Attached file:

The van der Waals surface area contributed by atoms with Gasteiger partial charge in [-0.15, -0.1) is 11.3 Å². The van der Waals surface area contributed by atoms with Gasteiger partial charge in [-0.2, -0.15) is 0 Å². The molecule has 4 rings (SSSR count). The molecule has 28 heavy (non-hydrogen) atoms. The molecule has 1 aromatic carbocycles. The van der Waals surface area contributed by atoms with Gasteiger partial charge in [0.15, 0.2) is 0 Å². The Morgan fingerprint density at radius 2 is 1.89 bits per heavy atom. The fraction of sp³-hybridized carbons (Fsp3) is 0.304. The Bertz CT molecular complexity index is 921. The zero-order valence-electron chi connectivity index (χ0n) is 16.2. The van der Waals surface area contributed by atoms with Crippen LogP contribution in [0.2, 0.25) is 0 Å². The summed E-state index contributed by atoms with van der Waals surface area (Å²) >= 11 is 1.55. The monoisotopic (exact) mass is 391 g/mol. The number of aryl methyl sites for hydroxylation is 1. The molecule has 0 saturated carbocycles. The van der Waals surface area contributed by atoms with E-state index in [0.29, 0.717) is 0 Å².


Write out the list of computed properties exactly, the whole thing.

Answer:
The van der Waals surface area contributed by atoms with Gasteiger partial charge in [-0.15, -0.1) is 11.3 Å². The van der Waals surface area contributed by atoms with Gasteiger partial charge in [-0.2, -0.15) is 0 Å². The molecule has 4 rings (SSSR count). The molecule has 28 heavy (non-hydrogen) atoms. The molecule has 1 aromatic carbocycles. The van der Waals surface area contributed by atoms with Gasteiger partial charge in [0.15, 0.2) is 0 Å². The Morgan fingerprint density at radius 2 is 1.89 bits per heavy atom. The fraction of sp³-hybridized carbons (Fsp3) is 0.304. The Bertz CT molecular complexity index is 921. The zero-order valence-electron chi connectivity index (χ0n) is 16.2. The van der Waals surface area contributed by atoms with Crippen LogP contribution in [0.2, 0.25) is 0 Å². The summed E-state index contributed by atoms with van der Waals surface area (Å²) >= 11 is 1.55. The monoisotopic (exact) mass is 391 g/mol. The number of aryl methyl sites for hydroxylation is 1. The molecule has 0 saturated carbocycles. The van der Waals surface area contributed by atoms with E-state index in [0.29, 0.717) is 0 Å².